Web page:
Partners in CrimePrinter Friendly Version
If you were to design a criminal law and justice program from scratch, you might go out and hire the author of the foremost criminal law casebook, a top constitutional scholar, a couple of the world’s leading sociologists of crime and punishment, renowned former defenders and prosecutors, the chief architect of groundbreaking clinical education programs, an economist and expert on business crime, an authority on international criminal law and national security issues, noted experts on Chinese criminal law, a rising sentencing scholar, and acclaimed public interest lawyers who specialize in representing death-row inmates. Or you could just clone the criminal law faculty of the New York University School of Law.
“We have the strongest criminal law faculty in legal academia,” says Professor James Jacobs, the group’s de facto chair and director of the NYU School of Law’s Center for Research in Crime and Justice. Or the most diverse, interdisciplinary, collegial, or innovative faculty, depending on whom you ask. Whichever adjective you settle on, the NYU School of Law offers an embarrassment of riches to students seeking knowledge and training in criminal law. Whether you are interested in combating terrorism or the latest in rehabilitation, leading scholars can be found at NYU.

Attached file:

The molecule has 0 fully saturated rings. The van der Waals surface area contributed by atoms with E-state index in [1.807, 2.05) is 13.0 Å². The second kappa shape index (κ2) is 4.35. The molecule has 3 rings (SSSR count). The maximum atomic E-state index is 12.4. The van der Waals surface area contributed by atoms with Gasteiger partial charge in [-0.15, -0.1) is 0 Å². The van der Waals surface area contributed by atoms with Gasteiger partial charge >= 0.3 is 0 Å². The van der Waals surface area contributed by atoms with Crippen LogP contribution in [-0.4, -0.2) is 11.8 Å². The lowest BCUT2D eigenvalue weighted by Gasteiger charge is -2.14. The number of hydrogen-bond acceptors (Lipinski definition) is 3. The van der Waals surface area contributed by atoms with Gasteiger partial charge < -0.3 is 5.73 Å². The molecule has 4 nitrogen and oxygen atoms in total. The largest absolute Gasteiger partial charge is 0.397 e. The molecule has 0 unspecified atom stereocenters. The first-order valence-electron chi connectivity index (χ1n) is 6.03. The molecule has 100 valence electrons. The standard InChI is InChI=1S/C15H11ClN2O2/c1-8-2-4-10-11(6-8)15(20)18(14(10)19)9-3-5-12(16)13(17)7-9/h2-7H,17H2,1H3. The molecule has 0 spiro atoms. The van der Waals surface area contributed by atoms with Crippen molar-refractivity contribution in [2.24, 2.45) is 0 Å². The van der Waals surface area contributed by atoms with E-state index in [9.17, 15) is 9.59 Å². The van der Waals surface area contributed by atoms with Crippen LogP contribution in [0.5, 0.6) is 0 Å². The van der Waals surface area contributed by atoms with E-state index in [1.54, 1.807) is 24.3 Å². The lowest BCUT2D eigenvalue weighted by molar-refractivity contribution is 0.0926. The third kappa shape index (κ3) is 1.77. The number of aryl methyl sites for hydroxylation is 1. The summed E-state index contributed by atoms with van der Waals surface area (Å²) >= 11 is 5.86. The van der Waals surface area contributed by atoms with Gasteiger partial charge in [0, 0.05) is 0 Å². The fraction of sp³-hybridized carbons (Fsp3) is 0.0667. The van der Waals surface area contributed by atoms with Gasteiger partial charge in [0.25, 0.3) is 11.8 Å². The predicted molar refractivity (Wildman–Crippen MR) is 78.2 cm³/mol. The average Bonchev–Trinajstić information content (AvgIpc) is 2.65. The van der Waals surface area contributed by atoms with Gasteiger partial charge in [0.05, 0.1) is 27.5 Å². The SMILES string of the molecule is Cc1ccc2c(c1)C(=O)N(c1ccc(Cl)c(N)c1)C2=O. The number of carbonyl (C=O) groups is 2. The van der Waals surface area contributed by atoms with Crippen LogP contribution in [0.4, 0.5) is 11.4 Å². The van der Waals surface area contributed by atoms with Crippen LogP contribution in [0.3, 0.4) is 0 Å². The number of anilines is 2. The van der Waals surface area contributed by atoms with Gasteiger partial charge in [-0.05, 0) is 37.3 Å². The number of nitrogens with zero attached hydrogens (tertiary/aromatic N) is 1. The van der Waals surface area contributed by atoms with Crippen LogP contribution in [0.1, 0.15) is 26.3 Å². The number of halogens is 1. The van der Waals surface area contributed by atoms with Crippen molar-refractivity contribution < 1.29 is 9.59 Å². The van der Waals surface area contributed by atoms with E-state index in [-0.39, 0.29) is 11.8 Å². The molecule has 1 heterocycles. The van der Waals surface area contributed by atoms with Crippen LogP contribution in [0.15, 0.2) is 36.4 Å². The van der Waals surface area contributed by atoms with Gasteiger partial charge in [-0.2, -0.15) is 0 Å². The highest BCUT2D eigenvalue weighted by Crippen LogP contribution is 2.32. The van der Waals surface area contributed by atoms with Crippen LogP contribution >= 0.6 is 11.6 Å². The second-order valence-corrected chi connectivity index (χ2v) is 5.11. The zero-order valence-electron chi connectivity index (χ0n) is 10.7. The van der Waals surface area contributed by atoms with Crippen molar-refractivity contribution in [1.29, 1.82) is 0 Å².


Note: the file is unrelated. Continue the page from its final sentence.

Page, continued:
Along with the world-class faculty are extraordinarily wide-ranging course offerings, research centers, colloquia, and special programs. Policy-makers and practitioners from all over the world regularly converge on Washington Square South to explore critical issues in crime and punishment. Governments and grant-makers routinely single out the NYU School of Law faculty and alumni for important roles in the administration of criminal justice—both here and abroad. The criminal law program and its scholarship has emerged from, and burnishes, the same legacy that brought the NYU School of Law to national prominence during the past 20 years or so.
Making the Case for NYU
In the past decade, the NYU School of Law has welcomed such leading lights as Stephen Schulhofer, co-author of the leading criminal law casebook; David Garland, who virtually invented the field of the sociology of punishment; Jerome Skolnick, a noted sociologist of policing; Anthony Thompson, founder of the country’s first offender reentry clinic; Jennifer Arlen, a 1986 graduate, and one of the few law and economics scholars of corporate wrongdoing; Barry Friedman, an expert in criminal procedure; Kim Taylor Thompson, a national authority on indigent defense; and Bryan Stevenson, a prominent death penalty litigator. Long-time faculty members like Anthony Amsterdam, Paul Chevigny, Harry First, Martin Guggenheim (’71), Randy Hertz, James Jacobs, Holly Maguigan, David Richards, and Harry Subin are recognized throughout the country as being preeminent in their fields as well. Having succeeded in drawing a critical mass of scholars with a central interest in criminal law, the Law School attracts an exceptional group of adjunct faculty. Scholars and practitioners are keen to visit the NYU School of Law and to participate in its lively intellectual community.